Southeastern Section - 62nd Annual Meeting (20-21 March 2013)

Paper No. 3
Presentation Time: 8:00 AM-5:30 PM


BRAZELL, Seth J., Department of Geological Sciences, University of North Carolina at Chapel Hill, 401 South Road, Mitchell Hall, CB# 3315, Chapel Hill, NC 27599-3315 and DIEMER, John A., Department of Geography & Earth Sciences, University of North Carolina at Charlotte, 9201 University City Boulevard, Charlotte, NC 28223,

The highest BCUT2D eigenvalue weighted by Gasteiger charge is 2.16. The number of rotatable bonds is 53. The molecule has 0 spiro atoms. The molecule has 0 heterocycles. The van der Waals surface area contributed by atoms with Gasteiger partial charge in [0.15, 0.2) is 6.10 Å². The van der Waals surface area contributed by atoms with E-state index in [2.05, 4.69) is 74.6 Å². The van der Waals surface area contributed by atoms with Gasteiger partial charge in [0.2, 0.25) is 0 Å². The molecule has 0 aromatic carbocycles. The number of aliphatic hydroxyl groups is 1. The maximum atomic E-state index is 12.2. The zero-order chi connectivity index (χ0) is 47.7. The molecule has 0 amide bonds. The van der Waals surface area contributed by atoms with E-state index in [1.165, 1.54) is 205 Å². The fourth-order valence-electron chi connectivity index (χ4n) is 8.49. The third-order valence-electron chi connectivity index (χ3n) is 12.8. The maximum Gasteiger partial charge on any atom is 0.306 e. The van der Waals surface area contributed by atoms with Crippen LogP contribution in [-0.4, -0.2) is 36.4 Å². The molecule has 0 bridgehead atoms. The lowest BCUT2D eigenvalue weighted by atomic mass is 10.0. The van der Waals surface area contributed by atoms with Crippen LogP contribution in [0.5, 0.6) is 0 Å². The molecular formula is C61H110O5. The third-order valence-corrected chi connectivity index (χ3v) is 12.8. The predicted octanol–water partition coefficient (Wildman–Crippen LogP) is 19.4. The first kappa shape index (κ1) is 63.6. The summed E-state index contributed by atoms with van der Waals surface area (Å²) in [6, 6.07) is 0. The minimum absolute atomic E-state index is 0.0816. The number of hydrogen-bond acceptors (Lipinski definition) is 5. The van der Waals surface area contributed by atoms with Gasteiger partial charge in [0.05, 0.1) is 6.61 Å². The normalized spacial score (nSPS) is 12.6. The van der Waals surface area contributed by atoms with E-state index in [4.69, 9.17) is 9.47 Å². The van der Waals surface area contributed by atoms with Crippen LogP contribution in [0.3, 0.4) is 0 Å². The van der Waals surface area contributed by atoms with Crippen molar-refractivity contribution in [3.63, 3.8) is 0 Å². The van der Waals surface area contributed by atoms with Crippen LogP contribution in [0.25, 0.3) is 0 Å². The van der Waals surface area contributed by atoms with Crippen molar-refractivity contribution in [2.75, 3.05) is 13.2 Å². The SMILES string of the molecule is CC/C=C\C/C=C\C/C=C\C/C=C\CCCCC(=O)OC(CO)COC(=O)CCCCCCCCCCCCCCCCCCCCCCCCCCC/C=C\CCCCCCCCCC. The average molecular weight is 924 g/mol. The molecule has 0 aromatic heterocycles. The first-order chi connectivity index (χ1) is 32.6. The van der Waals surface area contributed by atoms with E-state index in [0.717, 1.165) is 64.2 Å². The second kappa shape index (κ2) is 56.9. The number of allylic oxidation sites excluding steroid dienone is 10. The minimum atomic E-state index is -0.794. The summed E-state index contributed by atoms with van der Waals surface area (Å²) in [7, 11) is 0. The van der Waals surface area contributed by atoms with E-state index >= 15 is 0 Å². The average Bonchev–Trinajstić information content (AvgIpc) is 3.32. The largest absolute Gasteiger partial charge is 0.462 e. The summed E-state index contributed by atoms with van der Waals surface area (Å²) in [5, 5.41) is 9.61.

The Wadesboro subbasin (Upper Triassic) is the southernmost member of the Deep River Basin, Newark Supergroup, and is exposed for ~75km trending northeast-southwest from the North Carolina/South Carolina border to near Candor, NC. At its widest extent the basin is ~17km and is composed of conglomerates, mudstones, shales, siltstones, and sandstones dipping an average of 15-20° to the southeast. The sediments of the Wadesboro subbasin have been deposited in an asymmetric rift basin with a major border fault system on the eastern margin and smaller subparallel normal faults common on the western margin. The central portion of the subbasin is dominated by axial meandering stream deposits and their associated overbank deposits. Lacustrine facies, i.e., organic rich shales, are laterally and vertically restricted suggesting they were deposited in shallow, short-lived floodplain ponds in contrast to basin scale lakes identified in other Newark Supergroup basins, e.g., Dan River/Danville, Newark, and others. Basin margin facies are alluvial fan deposits composed of both matrix supported and clast supported conglomerates on the western margin while no conglomerates are exposed on the eastern border fault system. Previous studies of fine grained sedimentary rocks in the Wadesboro subbasin, i.e., siltstone and mudstone, suggest a drying climate during synrift deposition that is reflected in a decrease in the abundance of residual minerals (i.e., kaolinite, illite, hematite, and goethite) through time. A petrographic analysis of sandstones in the basin can be used to determine: 1) the relative sediment transport distance from particle roundness and sphericity; 2) mineralogy that may reflect changes in climate and/or sediment provenance; and 3) rock fabric, texture, and pore morphology and distribution can be used to examine temporal changes in diagenesis within the basin. Sandstones were selected from across the central portion of the basin, perpendicular to basin trend, to identify temporal and spatial variations in sandstone characteristics which will aid the interpretation of the geologic history and depositional environments of the Wadesboro subbasin.